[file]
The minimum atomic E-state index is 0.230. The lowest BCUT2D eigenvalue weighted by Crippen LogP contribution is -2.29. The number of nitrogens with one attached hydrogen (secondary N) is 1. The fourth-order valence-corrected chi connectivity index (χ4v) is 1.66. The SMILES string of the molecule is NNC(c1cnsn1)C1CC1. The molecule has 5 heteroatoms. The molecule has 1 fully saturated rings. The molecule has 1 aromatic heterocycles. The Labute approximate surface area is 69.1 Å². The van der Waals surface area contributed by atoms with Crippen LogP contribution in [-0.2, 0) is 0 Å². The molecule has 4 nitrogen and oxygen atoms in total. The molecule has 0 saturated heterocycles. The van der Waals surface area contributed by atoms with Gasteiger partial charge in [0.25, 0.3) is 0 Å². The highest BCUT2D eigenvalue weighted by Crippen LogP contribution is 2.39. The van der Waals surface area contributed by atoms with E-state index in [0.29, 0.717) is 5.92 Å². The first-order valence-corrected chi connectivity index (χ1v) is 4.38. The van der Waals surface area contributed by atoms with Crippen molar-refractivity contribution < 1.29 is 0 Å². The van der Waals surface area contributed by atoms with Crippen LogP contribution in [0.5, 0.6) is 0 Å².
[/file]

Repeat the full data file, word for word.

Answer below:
The minimum atomic E-state index is 0.230. The lowest BCUT2D eigenvalue weighted by Crippen LogP contribution is -2.29. The number of nitrogens with one attached hydrogen (secondary N) is 1. The fourth-order valence-corrected chi connectivity index (χ4v) is 1.66. The SMILES string of the molecule is NNC(c1cnsn1)C1CC1. The molecule has 5 heteroatoms. The molecule has 1 fully saturated rings. The molecule has 1 aromatic heterocycles. The Labute approximate surface area is 69.1 Å². The van der Waals surface area contributed by atoms with Crippen LogP contribution in [-0.2, 0) is 0 Å². The molecule has 4 nitrogen and oxygen atoms in total. The molecule has 0 saturated heterocycles. The van der Waals surface area contributed by atoms with Gasteiger partial charge in [0.25, 0.3) is 0 Å². The highest BCUT2D eigenvalue weighted by Crippen LogP contribution is 2.39. The van der Waals surface area contributed by atoms with E-state index in [0.29, 0.717) is 5.92 Å². The first-order valence-corrected chi connectivity index (χ1v) is 4.38. The van der Waals surface area contributed by atoms with Crippen molar-refractivity contribution < 1.29 is 0 Å². The van der Waals surface area contributed by atoms with Crippen LogP contribution in [0.5, 0.6) is 0 Å².